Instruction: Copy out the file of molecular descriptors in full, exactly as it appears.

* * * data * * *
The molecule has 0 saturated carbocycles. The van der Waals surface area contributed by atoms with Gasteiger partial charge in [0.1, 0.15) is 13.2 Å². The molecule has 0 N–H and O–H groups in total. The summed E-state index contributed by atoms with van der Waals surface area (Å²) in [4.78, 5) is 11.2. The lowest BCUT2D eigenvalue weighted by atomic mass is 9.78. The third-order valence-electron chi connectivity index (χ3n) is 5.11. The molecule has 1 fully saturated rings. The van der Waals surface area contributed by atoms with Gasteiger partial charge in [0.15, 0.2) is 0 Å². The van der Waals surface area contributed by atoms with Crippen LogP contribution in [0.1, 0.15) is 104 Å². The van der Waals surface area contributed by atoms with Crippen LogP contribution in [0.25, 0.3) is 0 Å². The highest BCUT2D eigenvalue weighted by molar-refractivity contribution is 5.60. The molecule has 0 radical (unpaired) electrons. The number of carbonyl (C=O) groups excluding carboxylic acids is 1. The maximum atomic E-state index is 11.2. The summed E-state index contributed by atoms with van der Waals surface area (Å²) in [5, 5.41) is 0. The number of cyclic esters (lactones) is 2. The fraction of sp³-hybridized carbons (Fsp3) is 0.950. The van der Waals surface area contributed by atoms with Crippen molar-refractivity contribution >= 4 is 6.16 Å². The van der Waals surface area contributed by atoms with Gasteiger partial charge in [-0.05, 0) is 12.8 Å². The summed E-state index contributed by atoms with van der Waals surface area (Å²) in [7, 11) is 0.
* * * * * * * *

The molecule has 0 saturated carbocycles. The van der Waals surface area contributed by atoms with Gasteiger partial charge in [0.1, 0.15) is 13.2 Å². The molecule has 0 N–H and O–H groups in total. The summed E-state index contributed by atoms with van der Waals surface area (Å²) in [4.78, 5) is 11.2. The lowest BCUT2D eigenvalue weighted by atomic mass is 9.78. The third-order valence-electron chi connectivity index (χ3n) is 5.11. The molecule has 1 fully saturated rings. The van der Waals surface area contributed by atoms with Gasteiger partial charge in [0.15, 0.2) is 0 Å². The van der Waals surface area contributed by atoms with Crippen LogP contribution in [0.1, 0.15) is 104 Å². The van der Waals surface area contributed by atoms with Crippen LogP contribution in [0.25, 0.3) is 0 Å². The highest BCUT2D eigenvalue weighted by molar-refractivity contribution is 5.60. The molecule has 0 radical (unpaired) electrons. The number of carbonyl (C=O) groups excluding carboxylic acids is 1. The maximum atomic E-state index is 11.2. The summed E-state index contributed by atoms with van der Waals surface area (Å²) in [5, 5.41) is 0. The number of cyclic esters (lactones) is 2. The fraction of sp³-hybridized carbons (Fsp3) is 0.950. The van der Waals surface area contributed by atoms with Crippen molar-refractivity contribution >= 4 is 6.16 Å². The van der Waals surface area contributed by atoms with Gasteiger partial charge in [-0.05, 0) is 12.8 Å². The summed E-state index contributed by atoms with van der Waals surface area (Å²) in [7, 11) is 0.